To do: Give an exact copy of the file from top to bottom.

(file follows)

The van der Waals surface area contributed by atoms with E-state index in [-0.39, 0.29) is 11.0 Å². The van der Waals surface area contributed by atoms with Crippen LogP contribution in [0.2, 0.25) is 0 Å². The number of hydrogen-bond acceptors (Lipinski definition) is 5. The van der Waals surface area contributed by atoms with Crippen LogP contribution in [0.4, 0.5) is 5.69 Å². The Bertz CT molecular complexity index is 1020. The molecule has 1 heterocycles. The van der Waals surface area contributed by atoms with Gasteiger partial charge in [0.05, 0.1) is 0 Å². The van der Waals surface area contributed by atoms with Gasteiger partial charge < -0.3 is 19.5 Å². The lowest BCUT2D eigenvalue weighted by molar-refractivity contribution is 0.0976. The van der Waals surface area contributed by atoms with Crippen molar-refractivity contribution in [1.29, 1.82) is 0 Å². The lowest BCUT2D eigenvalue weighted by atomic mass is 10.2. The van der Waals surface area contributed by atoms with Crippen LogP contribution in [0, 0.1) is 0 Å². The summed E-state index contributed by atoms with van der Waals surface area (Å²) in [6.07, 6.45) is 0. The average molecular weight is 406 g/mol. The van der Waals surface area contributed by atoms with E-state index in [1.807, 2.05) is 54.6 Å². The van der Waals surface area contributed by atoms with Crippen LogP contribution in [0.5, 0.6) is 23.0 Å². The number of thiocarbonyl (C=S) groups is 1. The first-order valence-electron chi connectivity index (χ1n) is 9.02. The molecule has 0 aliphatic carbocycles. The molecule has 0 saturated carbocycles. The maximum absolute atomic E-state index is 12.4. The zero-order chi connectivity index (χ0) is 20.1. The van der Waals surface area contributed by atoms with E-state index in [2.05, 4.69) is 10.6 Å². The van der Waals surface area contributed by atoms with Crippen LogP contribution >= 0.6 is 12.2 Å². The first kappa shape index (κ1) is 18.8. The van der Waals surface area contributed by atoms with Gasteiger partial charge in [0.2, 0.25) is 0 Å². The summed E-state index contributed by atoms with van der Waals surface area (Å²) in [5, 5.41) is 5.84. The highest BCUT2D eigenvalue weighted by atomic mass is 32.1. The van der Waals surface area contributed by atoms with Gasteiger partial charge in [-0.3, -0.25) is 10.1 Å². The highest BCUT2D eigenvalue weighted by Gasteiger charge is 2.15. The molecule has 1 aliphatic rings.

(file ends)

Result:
The van der Waals surface area contributed by atoms with E-state index in [-0.39, 0.29) is 11.0 Å². The van der Waals surface area contributed by atoms with Crippen LogP contribution in [0.2, 0.25) is 0 Å². The number of hydrogen-bond acceptors (Lipinski definition) is 5. The van der Waals surface area contributed by atoms with Crippen LogP contribution in [0.4, 0.5) is 5.69 Å². The Bertz CT molecular complexity index is 1020. The molecule has 1 heterocycles. The van der Waals surface area contributed by atoms with Gasteiger partial charge in [0.05, 0.1) is 0 Å². The van der Waals surface area contributed by atoms with Gasteiger partial charge < -0.3 is 19.5 Å². The lowest BCUT2D eigenvalue weighted by molar-refractivity contribution is 0.0976. The van der Waals surface area contributed by atoms with Crippen molar-refractivity contribution in [1.29, 1.82) is 0 Å². The lowest BCUT2D eigenvalue weighted by atomic mass is 10.2. The van der Waals surface area contributed by atoms with Crippen LogP contribution in [0, 0.1) is 0 Å². The summed E-state index contributed by atoms with van der Waals surface area (Å²) in [6.07, 6.45) is 0. The average molecular weight is 406 g/mol. The van der Waals surface area contributed by atoms with E-state index in [1.807, 2.05) is 54.6 Å². The van der Waals surface area contributed by atoms with Crippen LogP contribution in [0.5, 0.6) is 23.0 Å². The number of thiocarbonyl (C=S) groups is 1. The first-order valence-electron chi connectivity index (χ1n) is 9.02. The molecule has 0 aliphatic carbocycles. The molecule has 0 saturated carbocycles. The maximum absolute atomic E-state index is 12.4. The zero-order chi connectivity index (χ0) is 20.1. The van der Waals surface area contributed by atoms with E-state index in [2.05, 4.69) is 10.6 Å². The van der Waals surface area contributed by atoms with Crippen LogP contribution >= 0.6 is 12.2 Å². The first kappa shape index (κ1) is 18.8. The van der Waals surface area contributed by atoms with Gasteiger partial charge in [0.2, 0.25) is 0 Å². The summed E-state index contributed by atoms with van der Waals surface area (Å²) in [5, 5.41) is 5.84. The highest BCUT2D eigenvalue weighted by atomic mass is 32.1. The van der Waals surface area contributed by atoms with Gasteiger partial charge in [-0.3, -0.25) is 10.1 Å². The highest BCUT2D eigenvalue weighted by Gasteiger charge is 2.15. The molecule has 1 aliphatic rings.